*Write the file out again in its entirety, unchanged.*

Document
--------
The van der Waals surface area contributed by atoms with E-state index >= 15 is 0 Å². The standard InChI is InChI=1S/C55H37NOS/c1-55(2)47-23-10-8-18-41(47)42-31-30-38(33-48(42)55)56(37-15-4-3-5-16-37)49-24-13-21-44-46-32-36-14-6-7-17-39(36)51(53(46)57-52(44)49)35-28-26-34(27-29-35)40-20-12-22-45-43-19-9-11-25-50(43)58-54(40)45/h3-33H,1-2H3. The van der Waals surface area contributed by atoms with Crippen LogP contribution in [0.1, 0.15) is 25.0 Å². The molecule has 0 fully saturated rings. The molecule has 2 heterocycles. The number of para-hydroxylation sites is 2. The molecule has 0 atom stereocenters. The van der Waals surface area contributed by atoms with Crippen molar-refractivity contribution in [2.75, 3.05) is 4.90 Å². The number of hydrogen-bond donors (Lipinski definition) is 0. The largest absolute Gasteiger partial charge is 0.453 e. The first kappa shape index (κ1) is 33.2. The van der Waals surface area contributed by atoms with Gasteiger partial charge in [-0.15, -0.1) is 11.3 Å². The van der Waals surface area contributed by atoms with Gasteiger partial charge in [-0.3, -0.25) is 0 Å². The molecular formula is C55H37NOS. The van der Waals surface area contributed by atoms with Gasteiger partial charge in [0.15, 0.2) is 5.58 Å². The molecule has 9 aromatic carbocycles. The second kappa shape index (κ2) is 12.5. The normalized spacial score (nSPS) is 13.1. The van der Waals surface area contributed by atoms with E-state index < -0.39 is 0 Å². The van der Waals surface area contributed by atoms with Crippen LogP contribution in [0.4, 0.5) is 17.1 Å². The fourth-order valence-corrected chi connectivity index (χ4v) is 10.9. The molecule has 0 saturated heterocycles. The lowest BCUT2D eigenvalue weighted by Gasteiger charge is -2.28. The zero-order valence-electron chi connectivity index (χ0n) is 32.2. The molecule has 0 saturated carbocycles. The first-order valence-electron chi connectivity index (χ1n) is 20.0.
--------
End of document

The van der Waals surface area contributed by atoms with E-state index >= 15 is 0 Å². The standard InChI is InChI=1S/C55H37NOS/c1-55(2)47-23-10-8-18-41(47)42-31-30-38(33-48(42)55)56(37-15-4-3-5-16-37)49-24-13-21-44-46-32-36-14-6-7-17-39(36)51(53(46)57-52(44)49)35-28-26-34(27-29-35)40-20-12-22-45-43-19-9-11-25-50(43)58-54(40)45/h3-33H,1-2H3. The van der Waals surface area contributed by atoms with Crippen LogP contribution in [0.1, 0.15) is 25.0 Å². The molecule has 0 fully saturated rings. The molecule has 2 heterocycles. The number of para-hydroxylation sites is 2. The molecule has 0 atom stereocenters. The van der Waals surface area contributed by atoms with Crippen molar-refractivity contribution in [2.75, 3.05) is 4.90 Å². The number of hydrogen-bond donors (Lipinski definition) is 0. The largest absolute Gasteiger partial charge is 0.453 e. The first kappa shape index (κ1) is 33.2. The van der Waals surface area contributed by atoms with Gasteiger partial charge in [-0.15, -0.1) is 11.3 Å². The van der Waals surface area contributed by atoms with Gasteiger partial charge in [-0.3, -0.25) is 0 Å². The molecular formula is C55H37NOS. The van der Waals surface area contributed by atoms with Gasteiger partial charge in [0.15, 0.2) is 5.58 Å². The molecule has 9 aromatic carbocycles. The second kappa shape index (κ2) is 12.5. The normalized spacial score (nSPS) is 13.1. The van der Waals surface area contributed by atoms with E-state index < -0.39 is 0 Å². The van der Waals surface area contributed by atoms with Crippen LogP contribution in [0.4, 0.5) is 17.1 Å². The fourth-order valence-corrected chi connectivity index (χ4v) is 10.9. The molecule has 0 saturated heterocycles. The lowest BCUT2D eigenvalue weighted by Gasteiger charge is -2.28. The zero-order valence-electron chi connectivity index (χ0n) is 32.2. The molecule has 0 saturated carbocycles. The first-order valence-electron chi connectivity index (χ1n) is 20.0.